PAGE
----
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Modulation of Adipokines by n-3 Polyunsaturated Fatty Acids and Ensuing Changes in Skeletal Muscle Metabolic Response and Inflammation

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Title: Modulation of Adipokines by n-3 Polyunsaturated Fatty Acids and Ensuing Changes in Skeletal Muscle Metabolic Response and Inflammation
Author: Tishinsky, Justine
Department: Department of Human Health and Nutritional Sciences
Program: Human Health and Nutritional Sciences
Advisor: Robinson, Lindsay
Abstract: Adipose tissue represents an important endocrine organ that secretes a multitude of adipokines known to mediate inflammation, lipid metabolism, and insulin sensitivity in peripheral tissues such as skeletal muscle. Specifically, adiponectin stimulates skeletal muscle fatty acid oxidation and is associated with improvements in insulin response. Long-chain n-3 polyunsaturated fatty acids (PUFA) are well known for their anti-inflammatory and insulin-sensitizing properties, and their dietary consumption is associated with a more favourable circulating adipokine profile, including increased adiponectin. However, whether n-3 PUFA can directly stimulate adiponectin secretion from human adipocytes, as well as the underlying mechanisms involved, is unknown. In contrast to n-3 PUFA, diets high in saturated fatty acids (SFA) are thought to decrease adiponectin and increase pro-inflammatory adipokines, as well as blunt skeletal muscle response to both adiponectin and insulin, possibly via activation of inflammatory pathways. The role of n-3 PUFA in mediating the communication between adipose tissue and skeletal muscle, as well as preventing SFA-induced impairments in skeletal muscle function, has yet to be examined. In this thesis, it was found that long-chain n-3 PUFA increase adiponectin secretion from human adipocytes via a peroxisome proliferator-activated receptor gamma-dependent mechanism. The effects of n-3 PUFA on adiponectin secretion were additive when combined with the thiazolidinedione, rosiglitazone. Secondly, incorporation of n-3 PUFA into a high SFA diet prevented impairments in adiponectin response and both prevented and restored impairments in insulin response in rodent skeletal muscle. Interestingly, these findings were paralleled by prevention of SFA-induced increases in toll-like receptor 4 expression by n-3 PUFA, suggesting inflammatory changes may be involved. Finally, dietary n-3 PUFA and SFA modulated the secretion of adipose tissue-derived factors from visceral rodent adipose tissue and subsequent exposure of isolated skeletal muscle to such factors induced acute changes in inflammatory gene expression without affecting insulin sensitivity. Together, the findings in this thesis suggest that n-3 PUFA modulate adipokine secretion from adipose tissue and that adipose-derived factors mediate skeletal muscle inflammation and response to adiponectin and insulin. Ultimately, this work highlights the importance of considering n-3 PUFA as a therapeutic strategy in the prevention and treatment of obesity and related pathologies.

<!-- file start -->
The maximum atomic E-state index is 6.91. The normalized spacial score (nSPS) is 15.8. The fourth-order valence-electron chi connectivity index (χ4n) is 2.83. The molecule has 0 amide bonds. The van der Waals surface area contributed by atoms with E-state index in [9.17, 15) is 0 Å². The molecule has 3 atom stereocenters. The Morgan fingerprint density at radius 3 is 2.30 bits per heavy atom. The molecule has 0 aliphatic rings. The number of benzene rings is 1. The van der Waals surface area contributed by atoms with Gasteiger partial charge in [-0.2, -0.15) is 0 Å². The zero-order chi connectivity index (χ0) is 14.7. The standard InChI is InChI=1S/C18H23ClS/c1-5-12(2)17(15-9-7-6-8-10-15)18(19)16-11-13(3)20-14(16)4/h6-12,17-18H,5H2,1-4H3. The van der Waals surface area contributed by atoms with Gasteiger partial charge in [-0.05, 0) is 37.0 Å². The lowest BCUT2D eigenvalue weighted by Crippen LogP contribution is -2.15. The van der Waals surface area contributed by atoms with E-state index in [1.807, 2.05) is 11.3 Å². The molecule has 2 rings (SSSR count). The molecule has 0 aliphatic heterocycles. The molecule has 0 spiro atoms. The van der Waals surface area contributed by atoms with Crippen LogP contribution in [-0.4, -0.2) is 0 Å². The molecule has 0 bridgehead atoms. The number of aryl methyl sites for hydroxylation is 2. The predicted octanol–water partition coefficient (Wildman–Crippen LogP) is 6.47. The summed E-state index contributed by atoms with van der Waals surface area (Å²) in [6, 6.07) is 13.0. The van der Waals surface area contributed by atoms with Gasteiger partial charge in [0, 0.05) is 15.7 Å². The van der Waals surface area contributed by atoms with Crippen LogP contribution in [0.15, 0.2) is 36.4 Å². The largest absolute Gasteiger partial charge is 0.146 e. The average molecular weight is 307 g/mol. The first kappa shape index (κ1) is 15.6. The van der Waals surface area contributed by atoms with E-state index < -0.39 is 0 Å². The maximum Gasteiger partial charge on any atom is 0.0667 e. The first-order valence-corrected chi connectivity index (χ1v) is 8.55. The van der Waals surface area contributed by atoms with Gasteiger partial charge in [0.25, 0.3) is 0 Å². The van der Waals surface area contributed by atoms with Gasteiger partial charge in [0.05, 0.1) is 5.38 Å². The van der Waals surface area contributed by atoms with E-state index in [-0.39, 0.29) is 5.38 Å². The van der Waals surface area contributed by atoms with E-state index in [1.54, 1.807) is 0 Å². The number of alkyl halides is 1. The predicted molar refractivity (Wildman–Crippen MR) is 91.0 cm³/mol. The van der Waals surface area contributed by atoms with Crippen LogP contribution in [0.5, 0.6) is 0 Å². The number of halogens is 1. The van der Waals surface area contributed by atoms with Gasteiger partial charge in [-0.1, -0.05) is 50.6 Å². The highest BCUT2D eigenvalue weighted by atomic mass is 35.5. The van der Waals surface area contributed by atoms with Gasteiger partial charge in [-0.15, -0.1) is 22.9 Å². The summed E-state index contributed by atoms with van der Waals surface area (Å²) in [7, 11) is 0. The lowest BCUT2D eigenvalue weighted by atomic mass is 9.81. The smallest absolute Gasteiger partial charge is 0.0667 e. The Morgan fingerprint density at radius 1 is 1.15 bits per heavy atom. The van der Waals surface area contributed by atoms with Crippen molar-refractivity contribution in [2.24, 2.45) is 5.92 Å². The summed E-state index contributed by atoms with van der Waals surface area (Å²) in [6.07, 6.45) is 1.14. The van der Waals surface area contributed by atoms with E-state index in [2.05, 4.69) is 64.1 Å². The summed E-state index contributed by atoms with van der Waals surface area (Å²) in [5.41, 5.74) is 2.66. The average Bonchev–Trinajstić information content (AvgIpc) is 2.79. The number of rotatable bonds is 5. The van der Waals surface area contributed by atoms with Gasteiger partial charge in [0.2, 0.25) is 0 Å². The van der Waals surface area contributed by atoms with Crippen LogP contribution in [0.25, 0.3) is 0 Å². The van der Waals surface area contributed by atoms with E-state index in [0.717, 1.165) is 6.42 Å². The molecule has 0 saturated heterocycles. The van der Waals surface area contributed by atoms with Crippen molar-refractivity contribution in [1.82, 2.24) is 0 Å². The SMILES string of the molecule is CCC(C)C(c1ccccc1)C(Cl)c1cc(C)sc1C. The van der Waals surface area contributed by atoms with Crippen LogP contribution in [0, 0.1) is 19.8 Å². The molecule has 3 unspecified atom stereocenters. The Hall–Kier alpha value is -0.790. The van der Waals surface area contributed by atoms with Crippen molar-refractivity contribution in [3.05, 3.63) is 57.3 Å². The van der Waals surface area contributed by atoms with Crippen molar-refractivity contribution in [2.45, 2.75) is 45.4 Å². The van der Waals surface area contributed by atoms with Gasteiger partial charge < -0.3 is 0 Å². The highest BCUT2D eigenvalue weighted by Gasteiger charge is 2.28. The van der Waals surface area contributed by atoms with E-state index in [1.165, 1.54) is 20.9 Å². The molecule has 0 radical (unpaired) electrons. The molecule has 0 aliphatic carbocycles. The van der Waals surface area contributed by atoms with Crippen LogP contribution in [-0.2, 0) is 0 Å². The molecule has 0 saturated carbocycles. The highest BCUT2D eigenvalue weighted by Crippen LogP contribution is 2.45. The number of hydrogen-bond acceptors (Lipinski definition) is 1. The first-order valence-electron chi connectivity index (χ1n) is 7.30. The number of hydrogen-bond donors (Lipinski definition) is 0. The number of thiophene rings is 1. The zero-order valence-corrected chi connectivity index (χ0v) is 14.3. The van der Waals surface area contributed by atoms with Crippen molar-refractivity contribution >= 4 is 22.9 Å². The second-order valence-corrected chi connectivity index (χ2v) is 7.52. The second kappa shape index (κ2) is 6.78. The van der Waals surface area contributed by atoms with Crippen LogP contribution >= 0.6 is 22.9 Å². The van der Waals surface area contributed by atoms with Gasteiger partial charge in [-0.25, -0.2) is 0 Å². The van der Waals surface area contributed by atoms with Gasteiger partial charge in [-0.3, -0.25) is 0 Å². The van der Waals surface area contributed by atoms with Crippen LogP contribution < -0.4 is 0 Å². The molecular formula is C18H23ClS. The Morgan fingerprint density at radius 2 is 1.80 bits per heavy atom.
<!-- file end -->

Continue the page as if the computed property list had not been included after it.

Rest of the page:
Date: 2012-07
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